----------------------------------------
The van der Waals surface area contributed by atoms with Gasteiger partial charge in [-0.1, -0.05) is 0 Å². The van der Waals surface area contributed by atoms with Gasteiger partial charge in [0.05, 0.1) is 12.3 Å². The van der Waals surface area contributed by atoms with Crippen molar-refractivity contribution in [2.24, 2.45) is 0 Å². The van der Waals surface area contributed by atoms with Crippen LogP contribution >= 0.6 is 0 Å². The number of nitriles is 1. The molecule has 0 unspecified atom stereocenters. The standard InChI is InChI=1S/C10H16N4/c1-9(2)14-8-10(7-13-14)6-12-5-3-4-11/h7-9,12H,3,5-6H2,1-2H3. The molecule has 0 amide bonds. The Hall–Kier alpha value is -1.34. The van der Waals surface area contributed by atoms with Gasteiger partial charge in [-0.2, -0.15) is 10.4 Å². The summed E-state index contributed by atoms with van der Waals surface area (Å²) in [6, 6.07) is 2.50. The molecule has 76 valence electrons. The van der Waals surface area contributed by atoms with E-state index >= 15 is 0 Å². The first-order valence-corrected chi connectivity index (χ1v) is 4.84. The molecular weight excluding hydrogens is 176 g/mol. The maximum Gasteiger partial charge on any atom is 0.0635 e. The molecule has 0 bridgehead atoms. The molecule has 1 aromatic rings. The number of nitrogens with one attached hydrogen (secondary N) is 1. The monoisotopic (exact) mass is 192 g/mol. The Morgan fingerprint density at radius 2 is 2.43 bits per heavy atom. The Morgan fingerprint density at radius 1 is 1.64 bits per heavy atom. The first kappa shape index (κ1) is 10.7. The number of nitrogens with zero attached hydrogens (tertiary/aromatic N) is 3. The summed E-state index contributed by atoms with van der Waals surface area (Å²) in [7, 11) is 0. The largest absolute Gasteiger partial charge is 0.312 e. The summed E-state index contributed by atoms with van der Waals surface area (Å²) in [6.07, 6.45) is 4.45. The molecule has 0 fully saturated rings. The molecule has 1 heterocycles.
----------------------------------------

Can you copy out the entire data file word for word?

The van der Waals surface area contributed by atoms with Gasteiger partial charge in [-0.1, -0.05) is 0 Å². The van der Waals surface area contributed by atoms with Gasteiger partial charge in [0.05, 0.1) is 12.3 Å². The van der Waals surface area contributed by atoms with Crippen molar-refractivity contribution in [2.24, 2.45) is 0 Å². The van der Waals surface area contributed by atoms with Crippen LogP contribution >= 0.6 is 0 Å². The number of nitriles is 1. The molecule has 0 unspecified atom stereocenters. The standard InChI is InChI=1S/C10H16N4/c1-9(2)14-8-10(7-13-14)6-12-5-3-4-11/h7-9,12H,3,5-6H2,1-2H3. The molecule has 0 amide bonds. The Hall–Kier alpha value is -1.34. The van der Waals surface area contributed by atoms with Gasteiger partial charge in [-0.2, -0.15) is 10.4 Å². The summed E-state index contributed by atoms with van der Waals surface area (Å²) in [6, 6.07) is 2.50. The molecule has 76 valence electrons. The van der Waals surface area contributed by atoms with E-state index >= 15 is 0 Å². The first-order valence-corrected chi connectivity index (χ1v) is 4.84. The molecular weight excluding hydrogens is 176 g/mol. The maximum Gasteiger partial charge on any atom is 0.0635 e. The molecule has 0 bridgehead atoms. The molecule has 1 aromatic rings. The number of nitrogens with one attached hydrogen (secondary N) is 1. The monoisotopic (exact) mass is 192 g/mol. The Morgan fingerprint density at radius 2 is 2.43 bits per heavy atom. The Morgan fingerprint density at radius 1 is 1.64 bits per heavy atom. The first kappa shape index (κ1) is 10.7. The number of nitrogens with zero attached hydrogens (tertiary/aromatic N) is 3. The summed E-state index contributed by atoms with van der Waals surface area (Å²) in [7, 11) is 0. The largest absolute Gasteiger partial charge is 0.312 e. The summed E-state index contributed by atoms with van der Waals surface area (Å²) in [6.07, 6.45) is 4.45. The molecule has 0 fully saturated rings. The molecule has 1 heterocycles.